This should go without saying really, but surf only at beginner spots, you do not want to be learning the ropes in an area with loads of expert surfers. It will only frustrate all the people present, so talk to an experienced surfer and ask for suggestions on beginner spots to help you get started.

 Before Paddling Out, Watch Other People

Before you start the physical learning, take some time to soak up what you see. Spend a good half an hour watching the surf and watching other surfers. Look at where they paddle out, where the waves are breaking, and the level of everyone in the water.

Are those in the water advanced, or are they beginners like you? Check that you are conformable with the waves sizes. Once you paddle out, sit off to the side for a while and watch a bit more out there. Note where people catch the waves. Watching can be a great way to learn.

Be Respectful

As is true for any outdoor pursuit, the locals will know the area better than anyone else, and they will feel a sense of ownership and responsibility to the area. Be police, and do not yell, try not to get in other people’s way and just be civil and kind to the people around you.

Although it does not really need to be said, there can be incidents with conflict and this is just best avoided at all costs. Even if you are frustrated at the surf on the day, try to stay calm and be respectful to everyone around you.

 Understand The Exact Rules

Know the rules before you take to the water. This includes the rule that generally, one person surfs per wave, and the person who is closest to where the wave breaks has right of way.

So, if a wave is coming in and you and another surfer turn toward shore to catch it, if it were to break on your left and peel toward the right, then if the person is to the left of you then they have right of way. You would need to stop paddling and wait until the next wave comes.

If a wave is peeling in both directions, then a surfer can ride the wave in each direction, as this will not cause a collision.

This is why you may hear a surfer yell ‘going left/ right’ to indicate their direction and that they have right of way.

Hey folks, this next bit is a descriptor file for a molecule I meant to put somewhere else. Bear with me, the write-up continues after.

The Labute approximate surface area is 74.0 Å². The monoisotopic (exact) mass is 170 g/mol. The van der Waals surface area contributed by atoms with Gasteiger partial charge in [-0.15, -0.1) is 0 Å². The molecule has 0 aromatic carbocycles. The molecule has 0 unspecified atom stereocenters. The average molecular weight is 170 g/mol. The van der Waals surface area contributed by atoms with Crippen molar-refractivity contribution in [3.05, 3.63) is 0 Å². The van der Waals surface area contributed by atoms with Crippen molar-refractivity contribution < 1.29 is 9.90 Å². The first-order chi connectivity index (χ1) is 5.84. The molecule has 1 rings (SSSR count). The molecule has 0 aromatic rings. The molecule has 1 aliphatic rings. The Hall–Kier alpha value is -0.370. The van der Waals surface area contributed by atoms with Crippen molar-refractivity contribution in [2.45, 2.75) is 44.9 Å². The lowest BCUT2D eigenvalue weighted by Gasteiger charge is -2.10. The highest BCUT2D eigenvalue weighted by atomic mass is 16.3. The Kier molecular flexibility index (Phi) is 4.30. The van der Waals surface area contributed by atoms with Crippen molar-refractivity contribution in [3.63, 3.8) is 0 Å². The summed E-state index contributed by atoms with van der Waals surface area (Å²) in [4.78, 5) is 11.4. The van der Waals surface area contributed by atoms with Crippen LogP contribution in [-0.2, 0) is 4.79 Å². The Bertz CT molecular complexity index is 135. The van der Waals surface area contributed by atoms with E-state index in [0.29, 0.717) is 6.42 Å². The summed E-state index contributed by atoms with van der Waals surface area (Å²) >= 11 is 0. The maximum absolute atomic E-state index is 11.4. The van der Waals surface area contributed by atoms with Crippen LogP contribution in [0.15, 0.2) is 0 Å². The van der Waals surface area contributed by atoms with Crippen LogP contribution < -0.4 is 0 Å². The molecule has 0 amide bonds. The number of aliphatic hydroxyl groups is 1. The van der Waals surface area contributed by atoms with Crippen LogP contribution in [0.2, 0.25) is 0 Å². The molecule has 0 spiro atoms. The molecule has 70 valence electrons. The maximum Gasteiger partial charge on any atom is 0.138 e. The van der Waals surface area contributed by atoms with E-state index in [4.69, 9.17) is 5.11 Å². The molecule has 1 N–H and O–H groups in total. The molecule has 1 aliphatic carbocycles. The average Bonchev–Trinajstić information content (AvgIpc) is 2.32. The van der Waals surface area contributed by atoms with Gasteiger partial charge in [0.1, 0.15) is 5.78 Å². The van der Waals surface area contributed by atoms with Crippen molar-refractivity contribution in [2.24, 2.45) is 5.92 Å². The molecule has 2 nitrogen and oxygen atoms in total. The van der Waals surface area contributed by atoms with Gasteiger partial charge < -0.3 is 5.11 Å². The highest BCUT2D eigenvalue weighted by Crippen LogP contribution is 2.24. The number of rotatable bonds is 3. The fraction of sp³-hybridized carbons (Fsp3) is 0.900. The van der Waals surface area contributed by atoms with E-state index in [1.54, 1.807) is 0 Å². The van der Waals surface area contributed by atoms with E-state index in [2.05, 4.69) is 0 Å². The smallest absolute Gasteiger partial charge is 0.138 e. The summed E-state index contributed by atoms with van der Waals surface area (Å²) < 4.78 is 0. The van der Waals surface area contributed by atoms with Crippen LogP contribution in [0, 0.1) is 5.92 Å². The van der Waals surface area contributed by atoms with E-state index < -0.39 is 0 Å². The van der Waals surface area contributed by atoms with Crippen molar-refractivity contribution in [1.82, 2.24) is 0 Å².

If you are at a break with one takeoff spot, wait your turn, moving towards the spot as others take their turn, do not paddle around them as this is bad surfing etiquette. Remember you should be polite, and not only to the locals but fellow surfers too.

 Stay Out Of The Way When You Are Paddling Out

When you are paddling out, stay out of the way. If there is a channel (this is a deeper area where waves do not break) paddle out there. But never paddle out through the surf or through the lineup if there is another way. This keeps you and other surfers safe, and it also preserves your energy too!

If there is no other way out than through white waters, then it is your responsibility to stay clear of any surfers riding ways. If someone is riding a wave towards you, then you need to paddle in the opposite direction of where the surfer is heading.

And so not forget, regardless of anything else, always hold onto your board.

Where To Surf

Unless you are lucky enough to live in a shack on the beach or a few streets from the beach, you are probably going to embark on a road trip to find your first wave. But before you head out, you need to get surf reports to know the swell size and direction in the beach you are going to. There are now several great apps that tell you swell sizes and directions in different locations around the world. As a beginner, you should look for waves in the 1 to 3 foot range.

 Start At A Place Where Waves Break Slowly